Monday, February 16, 2009

Talk show

We’ve been thinking about Creative New Zealand’s insistence that artists representing New Zealand at the Venice Biennale are prepared to talk to the media. You will remember their puzzlement, quickly followed by indignation, when et al. refused to play the media game in 2005. Indeed on that occasion CNZ went to a great deal of trouble and expense (we heard $30,000+) to contract et al. as part of an effort to make the group front up. The talk-or-walk clause in the New Zealand Venice Biennale artist agreement this time round is the result.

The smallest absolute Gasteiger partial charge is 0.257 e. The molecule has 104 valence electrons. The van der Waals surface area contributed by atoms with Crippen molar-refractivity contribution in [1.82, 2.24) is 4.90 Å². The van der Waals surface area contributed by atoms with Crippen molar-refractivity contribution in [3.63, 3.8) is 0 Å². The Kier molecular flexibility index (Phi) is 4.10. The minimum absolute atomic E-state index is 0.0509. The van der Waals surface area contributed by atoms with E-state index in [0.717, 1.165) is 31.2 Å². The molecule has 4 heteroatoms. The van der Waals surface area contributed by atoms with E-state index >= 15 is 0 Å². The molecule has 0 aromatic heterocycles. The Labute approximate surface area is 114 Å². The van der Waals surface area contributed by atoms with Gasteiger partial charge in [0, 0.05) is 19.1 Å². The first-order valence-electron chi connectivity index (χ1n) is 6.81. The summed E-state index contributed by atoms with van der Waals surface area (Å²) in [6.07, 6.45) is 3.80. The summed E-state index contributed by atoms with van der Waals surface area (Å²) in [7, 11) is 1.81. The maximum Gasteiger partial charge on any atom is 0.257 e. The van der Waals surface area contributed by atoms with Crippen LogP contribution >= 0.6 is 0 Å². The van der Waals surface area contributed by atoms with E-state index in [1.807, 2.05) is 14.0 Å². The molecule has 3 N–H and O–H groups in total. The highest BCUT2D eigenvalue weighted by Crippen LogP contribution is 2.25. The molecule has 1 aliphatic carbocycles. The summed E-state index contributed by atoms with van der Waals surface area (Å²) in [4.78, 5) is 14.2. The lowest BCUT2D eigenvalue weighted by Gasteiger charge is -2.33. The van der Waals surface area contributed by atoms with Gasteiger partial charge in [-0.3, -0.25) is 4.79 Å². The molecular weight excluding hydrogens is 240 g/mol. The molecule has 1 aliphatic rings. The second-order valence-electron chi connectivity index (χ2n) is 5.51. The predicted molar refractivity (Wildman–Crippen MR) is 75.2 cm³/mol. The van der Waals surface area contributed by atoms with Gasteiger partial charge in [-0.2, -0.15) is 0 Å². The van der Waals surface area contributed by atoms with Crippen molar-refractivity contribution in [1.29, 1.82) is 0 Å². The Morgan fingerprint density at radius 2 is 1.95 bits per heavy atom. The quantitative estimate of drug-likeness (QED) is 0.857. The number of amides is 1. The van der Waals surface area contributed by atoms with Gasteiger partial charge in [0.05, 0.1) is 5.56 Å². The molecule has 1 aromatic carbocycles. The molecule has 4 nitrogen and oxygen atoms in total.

The problem with chasing the media is, of course, that it can go all sorts of ways (witness Helen Clark’s gold-fishing and Tizzards backsliding when they responded to the media on et al.’s selection) as well as limit the kind of artist considered to be acceptable for Venice. There’s an interesting question to be asked about how far CNZ can push this before it becomes unacceptable discrimination. An artist like Ralph Hotere is out for a start as someone older who is unable to travel and famously unwilling to speak. So we assume is Bill Hammond who also declines to speak in public. Then there are all the artists who are no longer with us (assuming there is no Ouija board clause). If the United States stood shoulder to shoulder with CNZ, Felix Gonzalez-Torres would have to have been canned as the selection for the 2007 Biennale. He died in 1996.

It’s probably time CNZ tried to come up with other ways to promote Venice apart from the traditional artist interview. There are bound to be one or two.